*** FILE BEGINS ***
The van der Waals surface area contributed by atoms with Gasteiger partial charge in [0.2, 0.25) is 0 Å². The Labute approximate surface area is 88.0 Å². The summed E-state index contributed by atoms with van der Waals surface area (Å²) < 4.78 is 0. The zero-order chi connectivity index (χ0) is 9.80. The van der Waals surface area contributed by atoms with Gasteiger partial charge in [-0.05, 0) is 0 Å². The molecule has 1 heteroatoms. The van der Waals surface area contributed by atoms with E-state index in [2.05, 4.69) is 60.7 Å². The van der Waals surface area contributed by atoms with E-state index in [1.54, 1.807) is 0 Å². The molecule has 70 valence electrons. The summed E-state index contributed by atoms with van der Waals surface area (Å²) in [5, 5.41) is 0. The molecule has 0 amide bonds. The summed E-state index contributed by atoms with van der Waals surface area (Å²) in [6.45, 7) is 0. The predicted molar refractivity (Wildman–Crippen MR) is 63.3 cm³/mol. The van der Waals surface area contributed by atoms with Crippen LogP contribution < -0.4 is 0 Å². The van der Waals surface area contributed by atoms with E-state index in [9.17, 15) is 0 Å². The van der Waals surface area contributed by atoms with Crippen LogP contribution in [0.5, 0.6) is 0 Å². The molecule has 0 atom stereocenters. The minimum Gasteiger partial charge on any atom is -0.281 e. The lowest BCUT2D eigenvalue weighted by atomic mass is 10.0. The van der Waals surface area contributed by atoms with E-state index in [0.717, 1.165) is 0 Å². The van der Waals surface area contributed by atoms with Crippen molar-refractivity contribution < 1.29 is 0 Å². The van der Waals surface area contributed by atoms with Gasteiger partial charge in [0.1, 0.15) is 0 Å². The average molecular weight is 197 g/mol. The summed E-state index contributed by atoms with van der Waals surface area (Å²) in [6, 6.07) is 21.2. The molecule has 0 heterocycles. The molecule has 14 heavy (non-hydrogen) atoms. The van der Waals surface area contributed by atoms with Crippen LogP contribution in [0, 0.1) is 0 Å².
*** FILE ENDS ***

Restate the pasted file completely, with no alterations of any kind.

The van der Waals surface area contributed by atoms with Gasteiger partial charge in [0.2, 0.25) is 0 Å². The Labute approximate surface area is 88.0 Å². The summed E-state index contributed by atoms with van der Waals surface area (Å²) < 4.78 is 0. The zero-order chi connectivity index (χ0) is 9.80. The van der Waals surface area contributed by atoms with Gasteiger partial charge in [-0.05, 0) is 0 Å². The molecule has 1 heteroatoms. The van der Waals surface area contributed by atoms with E-state index in [2.05, 4.69) is 60.7 Å². The van der Waals surface area contributed by atoms with E-state index in [1.54, 1.807) is 0 Å². The molecule has 70 valence electrons. The summed E-state index contributed by atoms with van der Waals surface area (Å²) in [5, 5.41) is 0. The molecule has 0 amide bonds. The summed E-state index contributed by atoms with van der Waals surface area (Å²) in [6.45, 7) is 0. The predicted molar refractivity (Wildman–Crippen MR) is 63.3 cm³/mol. The van der Waals surface area contributed by atoms with Crippen LogP contribution < -0.4 is 0 Å². The van der Waals surface area contributed by atoms with E-state index in [9.17, 15) is 0 Å². The van der Waals surface area contributed by atoms with Crippen LogP contribution in [0.5, 0.6) is 0 Å². The molecule has 0 atom stereocenters. The minimum Gasteiger partial charge on any atom is -0.281 e. The lowest BCUT2D eigenvalue weighted by atomic mass is 10.0. The van der Waals surface area contributed by atoms with E-state index in [0.717, 1.165) is 0 Å². The van der Waals surface area contributed by atoms with Crippen molar-refractivity contribution < 1.29 is 0 Å². The van der Waals surface area contributed by atoms with Gasteiger partial charge in [0.1, 0.15) is 0 Å². The average molecular weight is 197 g/mol. The summed E-state index contributed by atoms with van der Waals surface area (Å²) in [6, 6.07) is 21.2. The molecule has 0 heterocycles. The molecule has 14 heavy (non-hydrogen) atoms. The van der Waals surface area contributed by atoms with Crippen LogP contribution in [0, 0.1) is 0 Å².